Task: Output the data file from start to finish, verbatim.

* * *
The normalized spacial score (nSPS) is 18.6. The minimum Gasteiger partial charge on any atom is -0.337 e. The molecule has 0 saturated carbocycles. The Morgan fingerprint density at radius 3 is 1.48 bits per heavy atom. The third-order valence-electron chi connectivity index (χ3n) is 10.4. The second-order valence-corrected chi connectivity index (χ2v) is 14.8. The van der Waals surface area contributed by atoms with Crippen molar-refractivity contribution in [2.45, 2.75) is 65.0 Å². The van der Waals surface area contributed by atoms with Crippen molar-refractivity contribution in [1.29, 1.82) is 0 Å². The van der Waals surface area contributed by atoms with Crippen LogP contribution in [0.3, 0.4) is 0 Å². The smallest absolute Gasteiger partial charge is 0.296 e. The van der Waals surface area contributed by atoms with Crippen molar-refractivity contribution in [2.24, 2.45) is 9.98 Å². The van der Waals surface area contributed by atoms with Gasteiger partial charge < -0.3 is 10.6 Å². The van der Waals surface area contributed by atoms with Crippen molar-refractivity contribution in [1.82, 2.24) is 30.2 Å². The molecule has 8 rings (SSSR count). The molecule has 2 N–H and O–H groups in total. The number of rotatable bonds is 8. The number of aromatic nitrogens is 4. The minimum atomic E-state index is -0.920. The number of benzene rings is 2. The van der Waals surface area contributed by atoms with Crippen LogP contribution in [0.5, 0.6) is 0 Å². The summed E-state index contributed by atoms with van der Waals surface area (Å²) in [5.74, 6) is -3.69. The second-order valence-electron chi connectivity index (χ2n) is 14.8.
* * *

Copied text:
The normalized spacial score (nSPS) is 18.6. The minimum Gasteiger partial charge on any atom is -0.337 e. The molecule has 0 saturated carbocycles. The Morgan fingerprint density at radius 3 is 1.48 bits per heavy atom. The third-order valence-electron chi connectivity index (χ3n) is 10.4. The second-order valence-corrected chi connectivity index (χ2v) is 14.8. The van der Waals surface area contributed by atoms with Crippen molar-refractivity contribution in [2.45, 2.75) is 65.0 Å². The van der Waals surface area contributed by atoms with Crippen molar-refractivity contribution in [1.29, 1.82) is 0 Å². The van der Waals surface area contributed by atoms with Crippen LogP contribution in [0.3, 0.4) is 0 Å². The smallest absolute Gasteiger partial charge is 0.296 e. The van der Waals surface area contributed by atoms with Crippen molar-refractivity contribution in [2.24, 2.45) is 9.98 Å². The van der Waals surface area contributed by atoms with Gasteiger partial charge < -0.3 is 10.6 Å². The van der Waals surface area contributed by atoms with Crippen molar-refractivity contribution in [1.82, 2.24) is 30.2 Å². The molecule has 8 rings (SSSR count). The molecule has 2 N–H and O–H groups in total. The number of rotatable bonds is 8. The number of aromatic nitrogens is 4. The minimum atomic E-state index is -0.920. The number of benzene rings is 2. The van der Waals surface area contributed by atoms with Crippen LogP contribution in [0.5, 0.6) is 0 Å². The summed E-state index contributed by atoms with van der Waals surface area (Å²) in [5.74, 6) is -3.69. The second-order valence-electron chi connectivity index (χ2n) is 14.8.